This Application is a divisional of U.S. application Ser. No. 11/100,805 entitled “METHOD AND APPARATUS FOR LEVEL RIDE LIFT” filed Apr. 6, 2005, the entirety of which is hereby incorporated herein by this reference.
BACKGROUND OF THE INVENTION
1. Field of the Invention
The present invention relates generally to load lifting and lowering devices and, more particularly, to a lift having a platform which is able to rest on or near the ground and remain substantially level during raising and lowering.
2. State of the Art
A common type of load elevator or lift comprises a substantially rectangular platform connected at one edge to the swingable ends of a laterally spaced apart pair of linkage systems. The other ends of the linkage systems are pivotally connected to a support such as the chassis of a vehicle or a loading dock. A power means, usually hydraulic, is interconnected to the pair of linkage systems for moving the platform between ground level and that of the truck or dock or the like. Each of the linkage systems comprises first and second lateral links in the form of an upper arm and a lower arm. The swingable ends of the linkage systems comprise a first vertical link between the upper and lower arms in the form of a shackle against which the weight of the platform and the load thereon are imposed. The other ends of the linkage systems comprise a second vertical link between the upper and lower arms in the form of the support to which the linkage systems are pivotally connected. In this manner, the upper and lower arms, the shackle and the support define a substantially parallelogram-shaped arrangement for each of the linkage systems.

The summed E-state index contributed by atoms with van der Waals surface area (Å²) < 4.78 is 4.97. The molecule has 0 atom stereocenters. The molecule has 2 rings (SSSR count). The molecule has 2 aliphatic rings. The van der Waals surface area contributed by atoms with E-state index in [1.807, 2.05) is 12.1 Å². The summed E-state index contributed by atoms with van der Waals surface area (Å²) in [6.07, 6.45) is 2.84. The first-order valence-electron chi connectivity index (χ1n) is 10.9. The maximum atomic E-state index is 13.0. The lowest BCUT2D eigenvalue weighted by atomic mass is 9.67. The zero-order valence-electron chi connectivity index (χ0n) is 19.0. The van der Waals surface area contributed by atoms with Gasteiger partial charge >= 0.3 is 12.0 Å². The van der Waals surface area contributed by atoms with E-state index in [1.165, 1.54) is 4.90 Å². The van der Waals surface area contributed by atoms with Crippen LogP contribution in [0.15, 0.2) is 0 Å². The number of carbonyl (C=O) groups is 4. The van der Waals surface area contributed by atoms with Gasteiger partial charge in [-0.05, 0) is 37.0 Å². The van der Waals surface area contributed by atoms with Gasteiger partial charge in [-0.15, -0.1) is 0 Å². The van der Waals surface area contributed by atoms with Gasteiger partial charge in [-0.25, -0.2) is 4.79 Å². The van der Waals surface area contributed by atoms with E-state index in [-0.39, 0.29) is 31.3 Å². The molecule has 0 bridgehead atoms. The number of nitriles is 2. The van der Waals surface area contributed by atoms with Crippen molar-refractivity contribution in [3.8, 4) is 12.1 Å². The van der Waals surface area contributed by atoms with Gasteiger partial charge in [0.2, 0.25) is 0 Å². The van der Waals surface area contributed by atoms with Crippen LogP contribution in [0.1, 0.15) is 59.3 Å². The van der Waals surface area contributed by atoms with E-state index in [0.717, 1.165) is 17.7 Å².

A problem typically encountered with the above-described linkage systems is that they do not maintain a perfect parallelogram arrangement when moving the platform between a raised and lowered position. Rather, the first vertical link is slightly rotated during translation such that the platform describes an arc as it is being raised or lowered. When located at or near ground level, this causes the outer edge of the platform to be tilted or ramped towards the ground. This may not be suitable for some loads, such as those resting on wheels or other mechanisms allowing for lateral load movement.
One approach to addressing this problem has been to lower the platform a first distance wherein the linkage systems are maintained in the parallelogram arrangement, i.e. without substantially rotating the first vertical link, and then using additional mechanisms to move the platform a second distance into contact with the ground. This two-step translation method enables the platform to have a substantially level orientation through most of its lifting range, but requires a complex lift assembly that is more difficult to manufacture and maintain. Moreover, the platform may still have to be slightly tilted when translating through the second distance in order to reach the ground.